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OAKLAND — Before Derek Carr broke his fibula, the Raiders were running circles around the Indianapolis Colts. And they were doing it in surprising fashion.

Just when Latavius Murray had seemed to secure his role as Oakland’s every-down halfback, those elusive rookies re-emerged as weapons.

Jalen Richard ran for 66 yards on just six carries and scored on a flare pass.

And DeAndre Washington rushed for a season-high 99 yards on 12 attempts.

It was especially gratifying for Washington, who had all but disappeared from the game plan the previous three weeks.

He looked sharp in the Raiders’ 33-25 win, scoring on consecutive 22-yard touchdown runs — his first in the NFL.

According to ESPN Stats & Information, Washington was the first runner this year to score two TDs of 20-plus yards in the same game.

“Big credit goes out to the O-line and the receivers,” Washington said. “They did a hell of a job blocking for me. I think the second one I was untouched, so props to those guys. They made it easy.”

That second score came on a nifty play.

Vadal Alexander checked in as a third offensive tackle and lined up wide, outside tight end Clive Walford. Washington ran between them and found nothing but green space.

“Yeah, your mouth gets watery, man. It definitely gets watery,” Washington said. “To be able to get in there twice, man, after not being in there all season, probably the best Christmas I’ve had in a while.”

And though Murray gained just 40 yards on 15 carries, he didn’t sound miffed about sharing the football.

“There’s no me without those two guys,” Murray said. “They played big today.”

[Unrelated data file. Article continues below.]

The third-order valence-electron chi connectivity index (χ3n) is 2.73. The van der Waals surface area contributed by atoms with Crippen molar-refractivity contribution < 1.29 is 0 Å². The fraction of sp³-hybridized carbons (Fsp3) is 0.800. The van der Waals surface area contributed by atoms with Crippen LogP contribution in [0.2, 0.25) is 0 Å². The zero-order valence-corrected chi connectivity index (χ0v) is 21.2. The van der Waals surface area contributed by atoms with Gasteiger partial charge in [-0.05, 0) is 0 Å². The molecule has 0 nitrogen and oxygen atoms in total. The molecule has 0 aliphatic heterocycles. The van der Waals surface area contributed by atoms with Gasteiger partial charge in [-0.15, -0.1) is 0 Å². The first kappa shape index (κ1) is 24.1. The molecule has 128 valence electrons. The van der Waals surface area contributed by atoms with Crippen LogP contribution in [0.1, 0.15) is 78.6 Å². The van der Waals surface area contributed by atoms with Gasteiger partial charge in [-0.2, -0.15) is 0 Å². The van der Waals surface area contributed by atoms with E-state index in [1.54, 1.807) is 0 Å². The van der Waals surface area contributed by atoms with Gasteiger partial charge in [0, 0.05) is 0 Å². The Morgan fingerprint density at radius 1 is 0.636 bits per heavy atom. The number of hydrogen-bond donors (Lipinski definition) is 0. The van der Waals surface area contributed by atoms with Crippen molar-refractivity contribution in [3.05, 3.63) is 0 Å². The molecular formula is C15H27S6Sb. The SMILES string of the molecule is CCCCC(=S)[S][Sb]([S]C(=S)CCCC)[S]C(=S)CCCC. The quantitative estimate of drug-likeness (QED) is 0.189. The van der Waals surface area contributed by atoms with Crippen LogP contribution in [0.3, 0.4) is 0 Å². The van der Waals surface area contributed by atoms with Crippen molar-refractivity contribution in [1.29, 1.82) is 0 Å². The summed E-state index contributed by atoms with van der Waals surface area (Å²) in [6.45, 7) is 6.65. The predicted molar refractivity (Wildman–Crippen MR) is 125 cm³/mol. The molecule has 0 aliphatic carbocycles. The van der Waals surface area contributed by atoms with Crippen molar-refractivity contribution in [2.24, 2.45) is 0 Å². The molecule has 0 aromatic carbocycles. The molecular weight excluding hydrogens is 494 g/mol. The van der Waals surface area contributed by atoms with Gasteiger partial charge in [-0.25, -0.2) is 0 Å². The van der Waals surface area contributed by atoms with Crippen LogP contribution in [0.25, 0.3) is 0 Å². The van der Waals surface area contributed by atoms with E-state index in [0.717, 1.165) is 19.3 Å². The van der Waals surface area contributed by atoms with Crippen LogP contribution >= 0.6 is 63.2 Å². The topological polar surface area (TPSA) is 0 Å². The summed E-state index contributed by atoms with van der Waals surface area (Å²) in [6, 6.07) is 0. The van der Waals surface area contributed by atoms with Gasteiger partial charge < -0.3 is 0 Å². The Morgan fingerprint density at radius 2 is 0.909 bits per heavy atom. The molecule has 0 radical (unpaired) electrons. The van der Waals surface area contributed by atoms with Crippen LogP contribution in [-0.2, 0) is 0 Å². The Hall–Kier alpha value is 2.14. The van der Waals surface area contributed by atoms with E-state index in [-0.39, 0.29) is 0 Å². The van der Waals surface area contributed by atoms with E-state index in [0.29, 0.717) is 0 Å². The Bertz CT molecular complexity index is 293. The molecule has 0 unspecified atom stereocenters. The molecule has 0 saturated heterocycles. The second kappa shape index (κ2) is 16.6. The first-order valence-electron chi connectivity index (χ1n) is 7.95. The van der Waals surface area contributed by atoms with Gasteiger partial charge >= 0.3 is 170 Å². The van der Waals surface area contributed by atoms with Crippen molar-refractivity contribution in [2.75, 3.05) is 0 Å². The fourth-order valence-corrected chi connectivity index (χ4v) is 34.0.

WISE TO THEIR TRICKS

Lost in the excitement and gloom of Sunday’s action was a heads-up play by the Raiders’ special teams. The game was scoreless at the 8:34 mark of the first quarter when an Indianapolis drive bogged down at the Oakland 30.

The Colts lined up for a 48-yard field goal, but holder Pat McAfee (also the team’s punter) took off running to his left. The Raiders were ready for Indy’s trickery, and Darren Bates tackled McAfee for no gain.

“We just knew that they were a good fake team,” Bates said. “They’ve done a lot of fakes since 2013, actually. We seen them run a couple fakes this year. They even ran the same fake back-to-back on punts. This time it was a field-goal fake.”

Sniffing out the play wasn’t the only challenge. Getting McAfee on the ground was another.

“He’s known for his fakes, and he’s pretty fast,” Bates said. “He has some good moves, so you actually have to respect him back there.”

RETURN OF A LEGEND

The moves of the Colts’ 33-year-old running back would have been surprising if Bay Area football fans didn’t know Frank Gore so well. The leading rusher in 49ers history made his return with the Colts and looked as able as ever. Gore ran for 73 yards on 13 carries and showed good burst through the hole.

Afterward, he was much more focused on the loss, which eliminated the 7-8 Colts from playoff contention, and on his own fumble.

“Man, it’s very frustrating,” Gore said. “You know, I think turnovers hurt us today. Especially against a good team like the Oakland Raiders. We knew coming in that we couldn’t turn the ball over. I think that was the key of the loss today.”

Gore’s 73 yards put him 36 yards shy of becoming the first Colts running back to crack 1,000 since Joseph Addai did it in 2007. He also has a chance to be the NFL’s oldest 1,000-yard rusher since 35-year-old John Riggins did it in 1984.

EXTRA POINTS

In the first 266 games of his career, Sebastian Janikowski missed four extra points on 558 attempts. Sunday, he missed two. The first went wide left. The second was tipped by Indy’s Hassan Ridgeway and bounced off the right upright.

DE Mario Edwards Jr. made his 2016 debut after missing most of the season with a hip injury.

Menelik Watson, projected as the Oakland starter at right tackle before the season, made his fourth start of the year against the Colts. Watson has been battling groin and calf injures.

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